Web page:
Natural food companies are revamping their marketing to boost online sales
- Food companies are changing their branding, packaging design and other marketing strategies for e-commerce, driven partially by stronger sales since Amazon's acquisition of Whole Foods.
- Amazon has encouraged the crossover of offline and online shopping, and some suppliers see the online space as a proving ground for gaining access to Whole Foods' shelves, Inc. reports.
- However, the acquisition has not worked out equally well for small suppliers of Whole Foods. "Smaller, natural food suppliers who historically may have seen Whole Foods as an easier entry point to the market will have a harder time gaining distribution at Whole Foods as they compete with the private-label brands for shelf space and online visibility," Christina Anderson, an e-commerce analyst at Kantar Consulting, told Inc. Anderson suggests successful companies may envision their products as online commodities from the beginning.
As Amazon leverages more Prime benefits in Whole Foods and signs up new members, it's driving natural product shoppers to its site. Small suppliers — many of whom have experience selling to brick-and-mortar stores but might be shut out of Whole Foods under the chain's new buying policies — see an opportunity to boost their online sales.
But to reach those these consumers, they need to shift their approach. Companies are re-imagining online branding and formulas to encourage repeat buys rather than the impulse purchases they might have relied on in the stores. They're also amping up their packaging so colors, typography and other elements stand out on computer and phone screens.
Suppliers would do well to push the uniqueness of their product. After all, if shoppers can’t find New Zealand Manuka Honey in their local brick-and-mortar shop, they might turn to an online vendor. Still, some smaller food companies must be worried they will be squeezed out by larger food companies who have capabilities to distribute nationwide already, and as larger companies continue to acquire smaller food companies, such as Campbell Soup Co.’s purchase of Pacific Foods, or Nestlé's acquisition of Sweet Earth, which makes vegan bowls, burritos, and sandwiches.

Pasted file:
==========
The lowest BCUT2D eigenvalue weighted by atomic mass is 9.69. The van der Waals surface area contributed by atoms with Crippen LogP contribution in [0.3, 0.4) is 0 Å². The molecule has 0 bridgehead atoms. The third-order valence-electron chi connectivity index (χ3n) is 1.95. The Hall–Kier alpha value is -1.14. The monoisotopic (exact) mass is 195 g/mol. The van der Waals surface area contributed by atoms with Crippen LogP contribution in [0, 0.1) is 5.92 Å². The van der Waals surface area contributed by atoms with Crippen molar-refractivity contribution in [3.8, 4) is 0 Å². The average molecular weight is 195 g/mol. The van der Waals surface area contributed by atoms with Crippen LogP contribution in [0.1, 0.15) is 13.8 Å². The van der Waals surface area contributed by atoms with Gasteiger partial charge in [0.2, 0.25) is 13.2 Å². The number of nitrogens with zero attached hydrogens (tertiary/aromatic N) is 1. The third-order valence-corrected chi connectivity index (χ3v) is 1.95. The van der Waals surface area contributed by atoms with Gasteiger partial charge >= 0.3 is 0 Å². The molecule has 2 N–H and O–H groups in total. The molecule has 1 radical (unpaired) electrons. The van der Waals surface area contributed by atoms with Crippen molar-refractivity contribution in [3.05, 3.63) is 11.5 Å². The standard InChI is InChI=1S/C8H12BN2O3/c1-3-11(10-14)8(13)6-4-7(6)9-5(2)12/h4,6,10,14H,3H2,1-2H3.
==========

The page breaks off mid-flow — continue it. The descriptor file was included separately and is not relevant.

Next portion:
Short of being bought out by a larger food company, some smaller producers are taking matters into their own hands. Take Lillabee Baking, a small outfit that began selling allergen-free baking mix at a local farmer's market in Colorado. The spouses who launched the product in 2010 weren’t thinking about an online presence, but that’s changed in the past year or so. The company hired a graphic designer and illustrator to redesign packaging that is brighter and has more white space, which promotes the product’s health benefits and taste. They also put products into pouches rather than boxes for easier delivery. What’s more, the company is even looking at launching new products specifically geared toward online sales.
Smaller mom-and pop- sellers have reason to worry they could be squeezed out as Amazon pushes for increased online sales and in-store sales. At the same time, other grocery outlets are stepping up their sourcing of local and niche products. This includes major players like Kroger as well as online startups like Thrive Market.
No matter where they sell, the companies most likely to succeed will figure out ways to package and stylize their products for a younger, digital-savvy customer base, as well as create new products most likely to appeal to online buyers in the first place.